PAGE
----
BF in NY for 750mi

8 comments:

JohnnyGo said...

Awesome! When I saw you on the Queensboro bridge I couldn't believe it. I'd seen you run in the Vibram shoes before, and that was impressive enough. But the marathon barefoot? Wow. Congrats!

NYC marathon said...

Thanks John. I had a blast. You seem to be in great shape going up hill on the bridge as well.

Anonymous said...

Great report! Your blister woes are very similar to my experiences of running a mountain marathon the previous weekend.
It's frustrating, isn't it! I think also that at the 20 mile stage, our running form can worsen as we tire which will result in blisters. What do you think?
Yanni.

www.barefeetrunner.blogspot.com/

scorpio said...

I was thinking about the marathon slogan:

What does it take?

And after reading your marathon report, it's clear to me that it is mental toughness.

Kudos to you. See you around in CP.

NYC marathon said...

Thanks scorpio. You know how to find me when you see me in CP:)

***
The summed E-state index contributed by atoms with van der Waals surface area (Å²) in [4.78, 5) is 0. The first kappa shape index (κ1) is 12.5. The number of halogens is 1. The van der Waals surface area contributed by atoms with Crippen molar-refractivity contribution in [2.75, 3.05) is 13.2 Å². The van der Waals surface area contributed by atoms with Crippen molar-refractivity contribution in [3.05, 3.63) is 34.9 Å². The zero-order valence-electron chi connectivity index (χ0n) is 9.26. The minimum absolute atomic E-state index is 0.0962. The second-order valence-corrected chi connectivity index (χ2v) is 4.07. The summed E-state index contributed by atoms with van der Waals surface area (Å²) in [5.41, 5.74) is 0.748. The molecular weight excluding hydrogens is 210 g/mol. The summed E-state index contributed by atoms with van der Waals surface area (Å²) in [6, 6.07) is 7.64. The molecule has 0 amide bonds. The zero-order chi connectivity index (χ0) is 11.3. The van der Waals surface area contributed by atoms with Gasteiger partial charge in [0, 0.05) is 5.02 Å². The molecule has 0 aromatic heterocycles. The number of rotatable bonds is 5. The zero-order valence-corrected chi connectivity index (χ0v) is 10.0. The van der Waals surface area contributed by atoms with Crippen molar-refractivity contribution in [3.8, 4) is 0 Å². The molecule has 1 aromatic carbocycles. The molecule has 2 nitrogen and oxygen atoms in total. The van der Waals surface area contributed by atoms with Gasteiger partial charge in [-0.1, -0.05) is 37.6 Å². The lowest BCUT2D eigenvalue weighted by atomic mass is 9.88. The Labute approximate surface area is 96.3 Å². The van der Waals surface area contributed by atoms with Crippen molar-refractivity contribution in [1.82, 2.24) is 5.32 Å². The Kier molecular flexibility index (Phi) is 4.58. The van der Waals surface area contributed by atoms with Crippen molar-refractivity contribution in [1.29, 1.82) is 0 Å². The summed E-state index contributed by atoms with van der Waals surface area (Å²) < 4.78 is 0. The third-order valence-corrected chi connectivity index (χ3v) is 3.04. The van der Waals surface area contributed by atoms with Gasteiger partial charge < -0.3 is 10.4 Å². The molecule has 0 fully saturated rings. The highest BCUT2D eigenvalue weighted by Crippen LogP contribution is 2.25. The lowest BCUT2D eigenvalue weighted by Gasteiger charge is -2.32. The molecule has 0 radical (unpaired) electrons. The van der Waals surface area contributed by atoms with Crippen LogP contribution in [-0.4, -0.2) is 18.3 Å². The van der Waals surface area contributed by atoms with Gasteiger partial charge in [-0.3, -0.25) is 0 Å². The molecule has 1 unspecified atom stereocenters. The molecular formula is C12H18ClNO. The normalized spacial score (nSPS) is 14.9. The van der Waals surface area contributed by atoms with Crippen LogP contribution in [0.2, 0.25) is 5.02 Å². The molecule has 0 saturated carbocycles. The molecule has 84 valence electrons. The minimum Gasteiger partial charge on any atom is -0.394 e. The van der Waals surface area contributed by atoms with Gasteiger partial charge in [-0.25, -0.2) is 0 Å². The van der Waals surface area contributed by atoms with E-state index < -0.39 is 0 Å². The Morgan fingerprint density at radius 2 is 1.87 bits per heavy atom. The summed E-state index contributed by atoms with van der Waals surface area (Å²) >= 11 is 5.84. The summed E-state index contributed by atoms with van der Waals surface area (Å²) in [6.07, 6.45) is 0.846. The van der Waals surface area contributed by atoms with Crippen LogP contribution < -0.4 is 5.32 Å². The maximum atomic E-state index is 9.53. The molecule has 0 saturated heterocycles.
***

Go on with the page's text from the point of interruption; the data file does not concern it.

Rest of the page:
Yanni, I read about your marathon on a BBC report. Your marathon was in harder (at least 10 times harder) conditions. But yes, it was very frustrating, especially after training so much to avoid just problems like this. I can honestly say that I had NEVER ran a long distance training run through barefoot-related pain since I never had injury during training. But I guess it only made the marathon special:-)

Benny said...

Hey man, great job on doing the marathon BF. I'm aiming to do the upcoming NYC Half in my Vibrams, but my weekly mileage is way too low at the moment. Got any tips?

Also, how has Crossfit been working out for you? Have you seen major changes in your stamina, body weight, overall fitness? Thanks.

-Ben

NYC marathon said...

If you are not injured and can run 6miles without stopping, you should be fine. Tapering before the race adds few miles and the electricity of the race, especially in NYC makes up for the rest. If you do crossfit then it will be even easier.
Yes, crossfit is working well. I gained 10pounds (while loosing fat) in upperbody and have been breaking PRs easily in shorter distances. Just like running, the key is consistency and willingness to push the limits.
Goodluck with the race.